A Streamline Refinance typically does not require income or employment verification, or a new home appraisal. Even the credit check might be waived (though the lender will always verify you have been making mortgage payments on time).

These loans are a lot more forgiving for homeowners whose finances have taken a downturn.

Note, Streamline Refinancing is only allowed within the same loan program: FHA-to-FHA, VA-to-VA, or USDA-to-USDA.

Check your Streamline Refi eligibility (Feb 17th, 2021)

Other mortgage relief options

Refinancing typically requires a loan-to-value ratio of 97% or lower, meaning the homeowner has at least 3% equity.

However, “borrowers who have less than 3 percent equity in their homes may qualify for Fannie Mae’s HIRO program,” suggests Whitman.

This ‘High-LTV Refinance Option‘ is intended for homeowners with Fannie Mae-backed loans who owe more on their mortgage than the property is worth.

“Other choices for borrowers with little or no equity in their homes include a consensual foreclosure or a short sale, which involves selling the property for less than the outstanding mortgage amount.”

What should you do?

Whitman continues, “Any borrower who will struggle to repay their mortgage and other debts after a loan modification should consider whether it is better to dispose of their home and find a more affordable housing option.”

To better determine if a refinance or mortgage loan modification is the right strategy for you, consult with your loan servicer, an attorney, or a housing counselor.

Mortgage loan modification FAQ

What happens when you get a loan modification?

The goal of a loan modification is to help a homeowner catch up on missed mortgage payments and avoid foreclosure. If your servicer or lender agrees to a mortgage loan modification, it may result in lowering your monthly payment, extending or shortening your loan’s term, or decreasing the interest rate you pay.

How do I get a mortgage loan modification?

Contact your mortgage servicer or lender immediately to alert them of your financial hardship and ask about loan modification options available. Be ready to provide all documentation requested, which can include financial statements, pay stubs, tax returns, and more.

How long does loan modification last?

Expect your loan modification process to take anywhere from one to three months, according to finance and insurance expert Karen Condor. Once your loan modification has been approved, the changes to your interest rate and/or loan terms are permanent.

Does loan modification hurt your credit?

A mortgage loan modification under certain government programs will not affect your credit. “But other loan modifications may negatively impact your credit and show up on your credit report. However, since your mortgage usually must be in default to request a modification, your financial difficulties are probably already on your credit report,” explains attorney Elizabeth Whitman.

Can you be denied a loan modification?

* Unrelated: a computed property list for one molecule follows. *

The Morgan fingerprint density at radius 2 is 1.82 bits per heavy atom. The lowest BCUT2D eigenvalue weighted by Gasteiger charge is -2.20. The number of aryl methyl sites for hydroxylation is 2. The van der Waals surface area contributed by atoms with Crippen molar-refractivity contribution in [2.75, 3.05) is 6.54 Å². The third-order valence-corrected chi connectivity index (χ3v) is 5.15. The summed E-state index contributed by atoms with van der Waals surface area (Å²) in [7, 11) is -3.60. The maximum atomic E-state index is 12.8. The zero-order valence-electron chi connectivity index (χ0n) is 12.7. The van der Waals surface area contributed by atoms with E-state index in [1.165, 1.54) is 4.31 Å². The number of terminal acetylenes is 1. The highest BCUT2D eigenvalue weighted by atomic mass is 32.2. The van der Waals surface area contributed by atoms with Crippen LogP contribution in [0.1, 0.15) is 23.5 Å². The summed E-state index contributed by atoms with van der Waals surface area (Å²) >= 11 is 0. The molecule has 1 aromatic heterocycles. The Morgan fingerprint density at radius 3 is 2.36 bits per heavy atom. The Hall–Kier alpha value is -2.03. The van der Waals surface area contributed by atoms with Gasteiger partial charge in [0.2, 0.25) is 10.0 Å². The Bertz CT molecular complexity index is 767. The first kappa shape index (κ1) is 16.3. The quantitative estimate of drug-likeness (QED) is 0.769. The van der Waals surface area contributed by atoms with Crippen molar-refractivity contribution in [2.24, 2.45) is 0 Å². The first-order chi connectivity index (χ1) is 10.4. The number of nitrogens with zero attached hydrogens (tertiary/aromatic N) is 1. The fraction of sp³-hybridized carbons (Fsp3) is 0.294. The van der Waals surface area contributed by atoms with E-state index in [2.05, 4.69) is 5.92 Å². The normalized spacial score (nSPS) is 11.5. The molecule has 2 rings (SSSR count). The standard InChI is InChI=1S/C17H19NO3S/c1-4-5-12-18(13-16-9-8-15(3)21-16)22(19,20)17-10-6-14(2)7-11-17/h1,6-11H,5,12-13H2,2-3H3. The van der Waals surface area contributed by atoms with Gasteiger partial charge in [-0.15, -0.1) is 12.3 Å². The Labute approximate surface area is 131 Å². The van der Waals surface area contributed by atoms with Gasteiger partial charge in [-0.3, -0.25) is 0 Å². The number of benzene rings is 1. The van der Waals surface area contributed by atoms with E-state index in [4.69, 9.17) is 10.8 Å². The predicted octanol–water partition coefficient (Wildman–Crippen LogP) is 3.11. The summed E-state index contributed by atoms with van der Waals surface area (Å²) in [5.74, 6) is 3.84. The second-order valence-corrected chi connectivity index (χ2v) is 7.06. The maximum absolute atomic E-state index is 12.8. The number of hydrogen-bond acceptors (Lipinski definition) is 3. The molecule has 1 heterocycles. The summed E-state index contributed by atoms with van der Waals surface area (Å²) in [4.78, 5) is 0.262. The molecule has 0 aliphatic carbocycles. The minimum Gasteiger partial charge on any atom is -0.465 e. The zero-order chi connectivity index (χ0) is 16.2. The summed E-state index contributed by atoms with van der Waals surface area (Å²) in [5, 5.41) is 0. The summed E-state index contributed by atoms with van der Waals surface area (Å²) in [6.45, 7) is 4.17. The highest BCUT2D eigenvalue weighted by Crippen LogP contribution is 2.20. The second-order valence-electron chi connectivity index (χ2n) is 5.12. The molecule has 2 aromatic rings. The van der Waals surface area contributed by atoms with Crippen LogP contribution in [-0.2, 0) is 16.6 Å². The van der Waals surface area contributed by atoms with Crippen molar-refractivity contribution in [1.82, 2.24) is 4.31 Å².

Yes. A mortgage loan is a contract, and the mortgage lender isn’t obligated to agree to a loan modification. “Borrowers whose financial situation is such that they will never be able to repay their mortgage loan, as well as borrowers who do not cooperate with lender requests, are likely to be denied a modification,” says Whitman.

How much does mortgage modification cost?

While there are no closing costs for a mortgage modification, your lender may charge a processing fee. “If your modification involves extending your loan’s term, that means you’ll pay more interest over the life of your loan,” explains attorney Charles Gallagher.

Do you have to pay back a loan modification?

Paying back a loan modification will depend on the type of modification you are given. “Your lender can apply a reduced interest amount to your loan’s principal on the backend that you must later pay back,” says Condor. “With a principal deferral loan modification, your lender reduces the amount of principal paid off with each payment. But the amount of principal your lender deferred will be due when your loan matures or the home is sold.”

Understand your options

Mortgage loan modification is typically reserved for homeowners who are already delinquent on their loans.

If you’re worried about mortgage payments, get ahead of the issue by checking your eligibility for a refinance or contacting your loan servicer about options before your loan becomes delinquent.

Many homeowners are facing financial hardship right now, and many lenders and loan servicers are willing to help. But help is only available to those who ask for it.

Verify your new rate (Feb 17th, 2021)


Should you buy a house sight unseen? Here’s what you need to know

A smart way to speed up your house hunt?

Many home buyers these days have to move quickly. That’s because demand outweighs supply, and appealing homes that hit the market often generate bidding wars and sell fast.

Some buyers eager to move fast will buy a home ‘sight unseen,’ without ever touring the place in person.

This can be a good strategy in a competitive real estate market. But sight-unseen homes aren’t without risk. Here’s what you should know before making an offer.

Verify your home buying eligibility (Feb 2nd, 2021)

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What does it mean to buy a house ‘sight unseen’?